Saturday, February 27, 2010

All Right

I can take you to houses of housebreakers
and homes of homewreckers.
I can take you to the edge of the sea.
I can show you where to sleep under bridges
and tell you not to.
I know 28 ways to get warm,
but none work.
I can sing the first lines of songs
and hum what hasn't been heard yet.
I can show you a billion stars
and name three.
You can show me dancers
called Staci or Wanda or Michel.
You can take me to that little place you know
with good chili. And cornbread.
I can tell you how all of this looks
from over there. Or up there.
We can drink with abject objectionists
and stand out among insiders.
You can take me to Green Mountains
and Death Valleys.
You can show me
the red-rimmed eyes of believers,
show me where they've knelt
before high priests and loan officers.
We can dance in circles.
You can take me wading
in the deep end of the pool,
swimming in fresh dew on the lawns
of the desert and the deserted.
We can be quiet as Quakers
as we meet with madmen.
You can tell me everything,
or at least something, will be all right.
I can believe you.

~ Ralph Murre

That first line was prompted by, which is to say stolen from, Alexander McCall Smith.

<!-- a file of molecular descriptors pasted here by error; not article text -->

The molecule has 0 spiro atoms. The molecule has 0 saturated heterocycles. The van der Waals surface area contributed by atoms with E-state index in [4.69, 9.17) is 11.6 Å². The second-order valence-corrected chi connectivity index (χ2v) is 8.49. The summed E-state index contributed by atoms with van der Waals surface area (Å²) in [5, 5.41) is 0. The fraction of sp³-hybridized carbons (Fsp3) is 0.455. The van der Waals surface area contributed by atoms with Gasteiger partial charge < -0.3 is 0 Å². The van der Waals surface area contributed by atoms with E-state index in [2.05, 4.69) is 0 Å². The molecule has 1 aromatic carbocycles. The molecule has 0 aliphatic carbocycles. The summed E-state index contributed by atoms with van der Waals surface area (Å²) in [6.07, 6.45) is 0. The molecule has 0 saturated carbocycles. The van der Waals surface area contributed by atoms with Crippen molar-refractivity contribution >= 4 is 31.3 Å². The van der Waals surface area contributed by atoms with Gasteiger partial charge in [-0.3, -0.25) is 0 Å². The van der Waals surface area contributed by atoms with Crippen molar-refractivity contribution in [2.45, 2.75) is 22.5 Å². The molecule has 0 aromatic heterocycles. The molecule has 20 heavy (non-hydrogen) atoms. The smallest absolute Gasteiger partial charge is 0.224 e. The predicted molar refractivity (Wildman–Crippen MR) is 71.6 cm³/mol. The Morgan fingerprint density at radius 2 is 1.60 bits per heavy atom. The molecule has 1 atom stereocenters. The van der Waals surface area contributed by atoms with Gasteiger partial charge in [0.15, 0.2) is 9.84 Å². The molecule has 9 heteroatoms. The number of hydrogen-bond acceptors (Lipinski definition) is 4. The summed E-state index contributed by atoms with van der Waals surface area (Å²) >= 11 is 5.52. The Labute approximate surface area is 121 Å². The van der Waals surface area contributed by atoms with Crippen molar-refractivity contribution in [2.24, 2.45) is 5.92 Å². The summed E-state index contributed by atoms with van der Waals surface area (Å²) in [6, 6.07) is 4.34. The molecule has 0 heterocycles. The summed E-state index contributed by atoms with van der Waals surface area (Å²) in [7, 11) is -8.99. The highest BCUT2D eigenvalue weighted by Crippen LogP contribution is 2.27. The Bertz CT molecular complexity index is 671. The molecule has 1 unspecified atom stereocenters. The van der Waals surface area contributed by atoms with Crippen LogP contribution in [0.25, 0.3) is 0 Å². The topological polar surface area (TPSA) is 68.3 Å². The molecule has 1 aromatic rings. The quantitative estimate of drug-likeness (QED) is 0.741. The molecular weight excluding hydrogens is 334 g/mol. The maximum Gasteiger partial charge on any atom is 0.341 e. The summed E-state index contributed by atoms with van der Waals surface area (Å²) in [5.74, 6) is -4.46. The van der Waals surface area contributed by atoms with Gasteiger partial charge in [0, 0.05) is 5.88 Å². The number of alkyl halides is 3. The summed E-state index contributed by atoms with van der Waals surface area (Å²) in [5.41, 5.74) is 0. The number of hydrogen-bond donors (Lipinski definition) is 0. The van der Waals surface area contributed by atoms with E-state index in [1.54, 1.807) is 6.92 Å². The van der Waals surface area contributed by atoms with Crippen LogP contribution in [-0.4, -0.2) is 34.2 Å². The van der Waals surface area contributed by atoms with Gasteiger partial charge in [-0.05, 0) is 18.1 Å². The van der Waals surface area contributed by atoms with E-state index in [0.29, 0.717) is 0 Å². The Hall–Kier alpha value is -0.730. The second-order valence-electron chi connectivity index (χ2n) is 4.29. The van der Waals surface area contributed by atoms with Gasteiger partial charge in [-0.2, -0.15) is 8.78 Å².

Robert M. Zoschke said...

Ralph...deeper and heavier than anything I've ever read of yours. And I dig that deeper heavier vibe ride very very much.

Anonymous said...

Your last three are great, but especially this one with the poem. It is beautiful. I have a poem with a stolen line--"Why did you leave me?" and it makes for a great one. Right now I can't think of who I stold it from - probably Stephen Dunn.


Unknown said...

Madison said ....

Terrific poem, Ralph, and the sketch, you? I love the line "I know 28 ways to get warm but none work." Oh, blog of borrowed lines -- Jean Nordhaus,Pattiann Rogers.

Angela Consolo Mankiewicz said...

Nice - very nice - very much enjoyed.

Bruce Hodder said...

That's very, very good.

Jukota said...

I love the way you hook me and drag me in. Okay, so the first line was the hook and you stole it, but you got to know how to keep me hanging on the line, and that sir, is something you do very well! Who else do I know who can combine high priests and loan officers in a poem? Loved the journey!